My first job in high school was back in the warehouse at a local mercantile where I loaded feed, hay, and propane for the good folks of Maize, Kansas. The store was run by a husband and wife who had very different styles of leadership, especially in regards to discipline and resolving conflict. One day I made a mistake on an order and the customer got home, realized the mistake, and drove an angry 35 miles back to the store to complain about our service (basically just me) and to get the right type of feed (if I remember right, I gave him cracked corn instead of whole corn. Grand scheme of things, small mistake. In the eyes of the customer, it was a big deal. He just lost an hour of his day and we might lose his business because of my mistake).
Well, Mrs. Owner, who only ever came back to the warehouse to yell at someone or to question something we were doing, came back and ripped me a new one in front of the customer and my coworkers, "How could you screw up this simple order? I could do your job better than you! What were you thinking?" She told me how stupid I was and that we’d have to “discuss” things later. I figured by “discuss” she surely meant I’d get another ear-full and then be looking for another job. Well, it turned out that she had to leave (Thank you God), and she left a note for her husband to deal with me before I left that evening.
He called me into his office just after we closed the doors and said, “Nick, I heard you messed up an order this morning. My wife was pretty upset, and it sounds like our customer was too. I was trying to think of the last time we had you in for disciplinary issues, but you’ve been here two years and I can’t remember anything but how great of an employee you have been. I’m sorry I haven’t told you how much we appreciate your hard work around here. We’ll work on communicating orders with the warehouse better when you come in tomorrow morning and make sure that doesn’t happen again. Come back tomorrow with a few ideas of how we can improve in this area, okay? Are we good?” I was shocked. I went in there expecting a pink slip, and walked out of there with an Atta-Boy!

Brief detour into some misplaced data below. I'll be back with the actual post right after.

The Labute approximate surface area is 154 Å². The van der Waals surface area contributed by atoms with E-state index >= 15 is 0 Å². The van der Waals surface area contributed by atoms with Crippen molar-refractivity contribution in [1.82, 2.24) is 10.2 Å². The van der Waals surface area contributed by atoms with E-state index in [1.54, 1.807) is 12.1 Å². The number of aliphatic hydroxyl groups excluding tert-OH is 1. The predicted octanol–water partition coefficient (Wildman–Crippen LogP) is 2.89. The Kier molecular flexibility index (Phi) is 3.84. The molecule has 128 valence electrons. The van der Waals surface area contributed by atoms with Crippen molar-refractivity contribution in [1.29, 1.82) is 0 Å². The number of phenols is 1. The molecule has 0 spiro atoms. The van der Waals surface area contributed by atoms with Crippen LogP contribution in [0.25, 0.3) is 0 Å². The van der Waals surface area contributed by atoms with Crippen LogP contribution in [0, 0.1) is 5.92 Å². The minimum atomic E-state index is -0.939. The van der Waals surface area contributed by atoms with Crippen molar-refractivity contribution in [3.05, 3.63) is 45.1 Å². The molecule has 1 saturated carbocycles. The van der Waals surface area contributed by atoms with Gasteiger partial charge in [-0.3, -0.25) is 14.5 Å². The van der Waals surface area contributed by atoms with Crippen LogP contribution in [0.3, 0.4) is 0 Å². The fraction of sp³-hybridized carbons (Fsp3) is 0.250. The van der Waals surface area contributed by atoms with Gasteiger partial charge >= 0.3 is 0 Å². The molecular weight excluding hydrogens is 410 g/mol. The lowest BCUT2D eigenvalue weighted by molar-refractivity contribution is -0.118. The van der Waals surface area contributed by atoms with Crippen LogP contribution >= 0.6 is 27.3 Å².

In our leadership roles, whether that is at work or at home, we have opportunities to build confidence or to be confidence busters. In an article by Dr. Ron Lush called, “Team Building: Tools for Building Transformational Teams”, he gives us a view of the difference between the two:
Catch them doing something RIGHT
- Give sincere specific compliments
- Take interest in them as a person
- Identify and celebrate their gifts and skills
- Question their every decision
- Fail to affirm achievement
- Be (negatively) Competitive – “I can do it better”
- Lack of interest, attention
In your interactions this week, after each meeting and conversation, I want you to reflect on which box you would place yourself. Are you building confidence in those you are leading/doing life with, or are people walking away from their interactions with you, dejected and “Busted”?
Don't lose sight of the fact that, in the story I told at the beginning, I gained confidence in a disciplinary situation. I was totally in the wrong and I deserved whatever was coming my way. But it was handled in such a way that I got the message of their expectations moving forward AND I was able to walk away still feeling like I wasn’t totally worthless.
Remember that the people you work with and go home to are - PEOPLE. Living, breathing souls that you have the opportunity to add value to or to make them feel worthless after they leave your presence. So which will it be for you today? Instead of apologizing to everyone you’ve treated poorly, the next meeting you have with someone, do something in the “Confidence Builders” section and do it with sincerity. Just give it a shot.